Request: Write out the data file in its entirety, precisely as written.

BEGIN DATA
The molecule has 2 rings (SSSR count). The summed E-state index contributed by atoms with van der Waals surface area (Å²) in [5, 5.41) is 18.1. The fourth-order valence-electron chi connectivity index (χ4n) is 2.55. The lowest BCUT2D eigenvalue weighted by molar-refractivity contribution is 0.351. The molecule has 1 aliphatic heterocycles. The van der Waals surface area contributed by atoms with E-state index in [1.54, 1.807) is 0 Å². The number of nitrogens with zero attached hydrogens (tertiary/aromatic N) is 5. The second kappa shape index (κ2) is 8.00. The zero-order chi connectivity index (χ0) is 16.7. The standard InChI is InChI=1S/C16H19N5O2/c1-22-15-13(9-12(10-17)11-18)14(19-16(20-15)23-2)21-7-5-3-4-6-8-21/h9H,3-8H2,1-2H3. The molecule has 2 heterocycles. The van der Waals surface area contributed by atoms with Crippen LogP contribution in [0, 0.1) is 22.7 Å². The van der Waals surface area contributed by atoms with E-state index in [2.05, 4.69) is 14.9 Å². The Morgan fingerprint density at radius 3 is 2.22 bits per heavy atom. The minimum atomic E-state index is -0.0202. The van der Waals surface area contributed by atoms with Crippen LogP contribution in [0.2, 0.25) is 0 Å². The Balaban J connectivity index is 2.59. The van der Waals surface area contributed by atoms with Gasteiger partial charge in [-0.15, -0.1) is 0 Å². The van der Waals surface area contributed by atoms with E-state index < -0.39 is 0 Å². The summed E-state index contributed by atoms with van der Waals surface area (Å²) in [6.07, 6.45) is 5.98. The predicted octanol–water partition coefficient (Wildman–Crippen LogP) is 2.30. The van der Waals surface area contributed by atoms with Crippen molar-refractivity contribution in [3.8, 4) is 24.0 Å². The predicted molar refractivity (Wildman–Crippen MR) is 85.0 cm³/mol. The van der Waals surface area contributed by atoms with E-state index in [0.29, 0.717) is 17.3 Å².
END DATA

The molecule has 2 rings (SSSR count). The summed E-state index contributed by atoms with van der Waals surface area (Å²) in [5, 5.41) is 18.1. The fourth-order valence-electron chi connectivity index (χ4n) is 2.55. The lowest BCUT2D eigenvalue weighted by molar-refractivity contribution is 0.351. The molecule has 1 aliphatic heterocycles. The van der Waals surface area contributed by atoms with E-state index in [1.54, 1.807) is 0 Å². The number of nitrogens with zero attached hydrogens (tertiary/aromatic N) is 5. The second kappa shape index (κ2) is 8.00. The zero-order chi connectivity index (χ0) is 16.7. The standard InChI is InChI=1S/C16H19N5O2/c1-22-15-13(9-12(10-17)11-18)14(19-16(20-15)23-2)21-7-5-3-4-6-8-21/h9H,3-8H2,1-2H3. The molecule has 2 heterocycles. The van der Waals surface area contributed by atoms with Crippen LogP contribution in [0, 0.1) is 22.7 Å². The van der Waals surface area contributed by atoms with E-state index in [2.05, 4.69) is 14.9 Å². The Morgan fingerprint density at radius 3 is 2.22 bits per heavy atom. The minimum atomic E-state index is -0.0202. The van der Waals surface area contributed by atoms with Crippen LogP contribution in [0.2, 0.25) is 0 Å². The Balaban J connectivity index is 2.59. The van der Waals surface area contributed by atoms with Gasteiger partial charge in [-0.15, -0.1) is 0 Å². The van der Waals surface area contributed by atoms with E-state index < -0.39 is 0 Å². The summed E-state index contributed by atoms with van der Waals surface area (Å²) in [6.07, 6.45) is 5.98. The predicted octanol–water partition coefficient (Wildman–Crippen LogP) is 2.30. The van der Waals surface area contributed by atoms with Crippen molar-refractivity contribution in [3.8, 4) is 24.0 Å². The predicted molar refractivity (Wildman–Crippen MR) is 85.0 cm³/mol. The van der Waals surface area contributed by atoms with E-state index in [0.29, 0.717) is 17.3 Å².